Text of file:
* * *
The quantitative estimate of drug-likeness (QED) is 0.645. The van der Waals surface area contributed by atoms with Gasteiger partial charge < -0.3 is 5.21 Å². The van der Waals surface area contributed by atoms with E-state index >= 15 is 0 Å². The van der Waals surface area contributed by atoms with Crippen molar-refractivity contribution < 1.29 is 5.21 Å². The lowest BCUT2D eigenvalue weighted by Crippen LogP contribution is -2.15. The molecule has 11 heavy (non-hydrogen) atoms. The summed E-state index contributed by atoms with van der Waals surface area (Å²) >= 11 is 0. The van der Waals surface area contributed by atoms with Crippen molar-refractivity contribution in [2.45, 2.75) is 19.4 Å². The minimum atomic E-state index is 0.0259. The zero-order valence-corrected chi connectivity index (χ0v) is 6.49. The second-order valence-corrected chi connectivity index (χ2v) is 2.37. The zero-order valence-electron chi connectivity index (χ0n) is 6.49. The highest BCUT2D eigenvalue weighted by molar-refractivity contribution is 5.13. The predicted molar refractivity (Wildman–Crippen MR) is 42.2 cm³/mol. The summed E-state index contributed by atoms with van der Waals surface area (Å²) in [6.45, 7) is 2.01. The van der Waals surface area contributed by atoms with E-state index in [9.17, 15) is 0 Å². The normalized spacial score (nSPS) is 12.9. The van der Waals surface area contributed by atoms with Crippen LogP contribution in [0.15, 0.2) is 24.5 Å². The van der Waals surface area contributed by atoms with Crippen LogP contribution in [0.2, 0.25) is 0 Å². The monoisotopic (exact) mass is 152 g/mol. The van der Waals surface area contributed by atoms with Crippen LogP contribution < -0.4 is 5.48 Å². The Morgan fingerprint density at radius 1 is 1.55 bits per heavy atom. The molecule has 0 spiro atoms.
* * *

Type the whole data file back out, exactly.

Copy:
The quantitative estimate of drug-likeness (QED) is 0.645. The van der Waals surface area contributed by atoms with Gasteiger partial charge < -0.3 is 5.21 Å². The van der Waals surface area contributed by atoms with E-state index >= 15 is 0 Å². The van der Waals surface area contributed by atoms with Crippen molar-refractivity contribution < 1.29 is 5.21 Å². The lowest BCUT2D eigenvalue weighted by Crippen LogP contribution is -2.15. The molecule has 11 heavy (non-hydrogen) atoms. The summed E-state index contributed by atoms with van der Waals surface area (Å²) >= 11 is 0. The van der Waals surface area contributed by atoms with Crippen molar-refractivity contribution in [2.45, 2.75) is 19.4 Å². The minimum atomic E-state index is 0.0259. The zero-order valence-corrected chi connectivity index (χ0v) is 6.49. The second-order valence-corrected chi connectivity index (χ2v) is 2.37. The zero-order valence-electron chi connectivity index (χ0n) is 6.49. The highest BCUT2D eigenvalue weighted by molar-refractivity contribution is 5.13. The predicted molar refractivity (Wildman–Crippen MR) is 42.2 cm³/mol. The summed E-state index contributed by atoms with van der Waals surface area (Å²) in [6.45, 7) is 2.01. The van der Waals surface area contributed by atoms with E-state index in [9.17, 15) is 0 Å². The normalized spacial score (nSPS) is 12.9. The van der Waals surface area contributed by atoms with Crippen LogP contribution in [0.15, 0.2) is 24.5 Å². The van der Waals surface area contributed by atoms with Crippen LogP contribution in [0.2, 0.25) is 0 Å². The monoisotopic (exact) mass is 152 g/mol. The van der Waals surface area contributed by atoms with Crippen LogP contribution < -0.4 is 5.48 Å². The Morgan fingerprint density at radius 1 is 1.55 bits per heavy atom. The molecule has 0 spiro atoms.